Female Entrepreneurs in Transitional Economies: a comparative study of Businesswomen in Nigeria and China
Kitching, Beverley & Woldie, Atsese (2004) Female Entrepreneurs in Transitional Economies: a comparative study of Businesswomen in Nigeria and China. In Hawaii International Conference on Business, 21-24 June 2004, Honolulu, Hawaii.
This paper focuses on the theme of women entrepreneurs, business and gender in two transitional economies, namely Nigeria and China. As the OECD Conferences on Women Entrepreneurs in Small and Medium Enterprises held in Paris in 1997 and 2000 pointed out, a situation where women are discriminated against in business has negative economic, social and political consequences for any country and a lack of data on obstacles to women’s entry or success in business makes policy formulation difficult(OECD, 1998, 2001). Should China and Nigeria follow a similar pattern to other societies during the development process with respect to greater frequency of divorce with a growth in single parent families predominantly headed by women, and often living below the poverty line, the negative consequences could be severe. Many questions can be raised about the position of women in business in transitional/developing countries. Have economic and political developments in recent years given women a greater opportunity to start their own business? What type of business are they in? What access do they have to financial and other resources? Do they face similar problems as their male counterparts? Are women subject to discrimination and harassment? Are their issues of concern similar to those of businesswomen elsewhere or are their experiences determined more by local social and economic conditions or traditional cultural norms? The aim of this research is to examine these and other related questions using literature search, questionnaire survey and structured interviews with female entrepreneurs and businesswomen in a number of countries, both developed and developing. This is the first of a series of comparative studies. The research result has indicated that the greatest challenge for both Chinese and Nigerian female entrepreneurs is being taken seriously by their male counterparts as well as society as a whole. The greatest reward of business ownership is in gaining control over their working lives.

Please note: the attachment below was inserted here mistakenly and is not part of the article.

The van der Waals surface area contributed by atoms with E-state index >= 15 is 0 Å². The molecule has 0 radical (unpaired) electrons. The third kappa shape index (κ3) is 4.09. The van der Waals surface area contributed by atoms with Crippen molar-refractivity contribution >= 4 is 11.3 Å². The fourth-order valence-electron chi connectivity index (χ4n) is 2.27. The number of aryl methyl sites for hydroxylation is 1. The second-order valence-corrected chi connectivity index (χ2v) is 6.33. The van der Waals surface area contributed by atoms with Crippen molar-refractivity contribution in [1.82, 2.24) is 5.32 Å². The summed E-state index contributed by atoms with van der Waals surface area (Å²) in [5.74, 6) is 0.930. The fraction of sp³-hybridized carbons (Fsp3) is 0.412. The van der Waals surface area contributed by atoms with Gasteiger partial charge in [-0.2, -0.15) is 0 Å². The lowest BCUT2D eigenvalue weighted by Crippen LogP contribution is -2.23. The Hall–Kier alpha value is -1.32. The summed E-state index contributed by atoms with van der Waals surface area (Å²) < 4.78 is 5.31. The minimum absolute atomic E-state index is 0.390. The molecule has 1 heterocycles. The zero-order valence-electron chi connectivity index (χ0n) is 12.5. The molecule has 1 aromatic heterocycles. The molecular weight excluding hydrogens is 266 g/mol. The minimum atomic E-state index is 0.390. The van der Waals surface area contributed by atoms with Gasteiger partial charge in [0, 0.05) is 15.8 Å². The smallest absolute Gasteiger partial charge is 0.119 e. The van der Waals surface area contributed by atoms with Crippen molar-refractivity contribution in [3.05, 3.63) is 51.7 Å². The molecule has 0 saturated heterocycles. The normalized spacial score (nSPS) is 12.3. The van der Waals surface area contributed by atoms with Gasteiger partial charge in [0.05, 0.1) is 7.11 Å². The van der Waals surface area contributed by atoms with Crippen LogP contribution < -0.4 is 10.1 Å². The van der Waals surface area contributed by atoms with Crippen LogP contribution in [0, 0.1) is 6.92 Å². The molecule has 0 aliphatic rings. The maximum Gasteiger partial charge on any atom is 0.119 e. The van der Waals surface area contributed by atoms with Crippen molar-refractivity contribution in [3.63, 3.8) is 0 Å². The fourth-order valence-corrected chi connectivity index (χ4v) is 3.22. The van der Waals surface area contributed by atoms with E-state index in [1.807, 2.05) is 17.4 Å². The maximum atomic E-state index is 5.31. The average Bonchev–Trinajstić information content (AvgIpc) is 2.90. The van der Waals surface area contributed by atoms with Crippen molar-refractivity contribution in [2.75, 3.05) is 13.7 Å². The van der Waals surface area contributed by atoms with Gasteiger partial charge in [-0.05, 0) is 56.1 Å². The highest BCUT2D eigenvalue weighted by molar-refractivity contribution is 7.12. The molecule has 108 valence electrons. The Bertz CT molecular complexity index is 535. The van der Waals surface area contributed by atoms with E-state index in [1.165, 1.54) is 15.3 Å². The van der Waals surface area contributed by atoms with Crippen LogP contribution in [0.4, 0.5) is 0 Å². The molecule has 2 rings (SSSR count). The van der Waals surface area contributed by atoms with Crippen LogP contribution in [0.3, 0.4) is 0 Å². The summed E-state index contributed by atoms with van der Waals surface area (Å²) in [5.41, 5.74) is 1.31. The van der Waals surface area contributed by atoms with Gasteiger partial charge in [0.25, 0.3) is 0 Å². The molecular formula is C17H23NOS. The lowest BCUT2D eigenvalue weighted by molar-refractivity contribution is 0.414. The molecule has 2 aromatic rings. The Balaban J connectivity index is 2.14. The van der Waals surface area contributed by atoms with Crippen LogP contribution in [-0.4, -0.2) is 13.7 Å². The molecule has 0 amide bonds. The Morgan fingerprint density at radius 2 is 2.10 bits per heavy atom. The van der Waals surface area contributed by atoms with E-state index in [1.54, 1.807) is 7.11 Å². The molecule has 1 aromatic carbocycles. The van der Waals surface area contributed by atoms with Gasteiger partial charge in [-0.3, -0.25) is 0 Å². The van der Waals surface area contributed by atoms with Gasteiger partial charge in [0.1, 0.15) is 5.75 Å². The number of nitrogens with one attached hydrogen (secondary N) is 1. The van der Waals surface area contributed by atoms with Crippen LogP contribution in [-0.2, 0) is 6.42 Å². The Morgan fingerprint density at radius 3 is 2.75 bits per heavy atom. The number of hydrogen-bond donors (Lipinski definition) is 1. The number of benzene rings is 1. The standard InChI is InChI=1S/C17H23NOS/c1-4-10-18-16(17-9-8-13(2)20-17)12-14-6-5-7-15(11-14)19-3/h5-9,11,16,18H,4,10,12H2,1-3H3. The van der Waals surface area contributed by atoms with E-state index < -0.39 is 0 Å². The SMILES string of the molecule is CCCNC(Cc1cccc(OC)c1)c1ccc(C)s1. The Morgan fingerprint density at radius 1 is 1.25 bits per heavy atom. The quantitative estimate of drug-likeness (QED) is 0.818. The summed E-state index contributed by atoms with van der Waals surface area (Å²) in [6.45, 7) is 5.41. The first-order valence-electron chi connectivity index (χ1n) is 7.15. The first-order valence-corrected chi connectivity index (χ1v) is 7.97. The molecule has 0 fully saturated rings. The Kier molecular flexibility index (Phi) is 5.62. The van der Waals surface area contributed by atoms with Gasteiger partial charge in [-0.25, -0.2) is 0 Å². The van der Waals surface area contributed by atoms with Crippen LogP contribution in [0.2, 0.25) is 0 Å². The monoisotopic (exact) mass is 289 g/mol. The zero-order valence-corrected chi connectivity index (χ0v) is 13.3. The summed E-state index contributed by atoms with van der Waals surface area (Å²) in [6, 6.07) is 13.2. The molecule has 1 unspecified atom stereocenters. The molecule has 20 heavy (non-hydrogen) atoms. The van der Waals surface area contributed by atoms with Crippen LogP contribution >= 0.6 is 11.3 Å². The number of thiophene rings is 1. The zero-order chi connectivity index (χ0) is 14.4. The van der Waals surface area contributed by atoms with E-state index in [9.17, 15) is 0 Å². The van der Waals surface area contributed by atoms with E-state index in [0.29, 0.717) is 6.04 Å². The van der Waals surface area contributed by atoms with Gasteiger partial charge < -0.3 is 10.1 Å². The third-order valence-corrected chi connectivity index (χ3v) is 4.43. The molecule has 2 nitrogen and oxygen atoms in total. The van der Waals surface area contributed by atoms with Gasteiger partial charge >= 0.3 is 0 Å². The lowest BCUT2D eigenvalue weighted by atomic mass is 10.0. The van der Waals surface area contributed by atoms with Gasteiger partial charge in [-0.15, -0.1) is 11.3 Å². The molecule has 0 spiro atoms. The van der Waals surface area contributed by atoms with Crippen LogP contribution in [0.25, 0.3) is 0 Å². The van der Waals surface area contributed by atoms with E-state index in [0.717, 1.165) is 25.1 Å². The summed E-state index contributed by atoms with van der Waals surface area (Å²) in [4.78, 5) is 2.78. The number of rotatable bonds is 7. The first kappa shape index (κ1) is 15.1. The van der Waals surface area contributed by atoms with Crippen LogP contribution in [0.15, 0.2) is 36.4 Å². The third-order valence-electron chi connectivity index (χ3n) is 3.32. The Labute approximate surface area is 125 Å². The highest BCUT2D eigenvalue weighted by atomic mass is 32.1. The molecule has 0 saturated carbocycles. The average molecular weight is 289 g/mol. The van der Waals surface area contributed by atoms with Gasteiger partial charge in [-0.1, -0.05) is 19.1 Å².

Impact and interest:
Citation countsare sourced monthly fromand citation databases.
These databases contain citations from different subsets of available publications and different time periods and thus the citation count from each is usually different. Some works are not in either database and no count is displayed. Scopus includes citations from articles published in 1996 onwards, and Web of Science® generally from 1980 onwards.
Citations counts from theindexing service can be viewed at the linked Google Scholar™ search.
Full-text downloadsdisplays the total number of times this work’s files (e.g., a PDF) have been downloaded from QUT ePrints as well as the number of downloads in the previous 365 days. The count includes downloads for all files if a work has more than one.
|Item Type:||Conference Paper|
|Keywords:||businesswomen, gender, female entrepreneurs, economic development, transitional economy, China, Nigeria|
|Subjects:||Australian and New Zealand Standard Research Classification > COMMERCE MANAGEMENT TOURISM AND SERVICES (150000) > BUSINESS AND MANAGEMENT (150300) > International Business (150308)|
|Divisions:||Current > QUT Faculties and Divisions > QUT Business School|
|Copyright Owner:||Copyright 2004 (please consult author)|
|Deposited On:||04 May 2005|
|Last Modified:||05 Jan 2011 23:24|
Repository Staff Only: item control page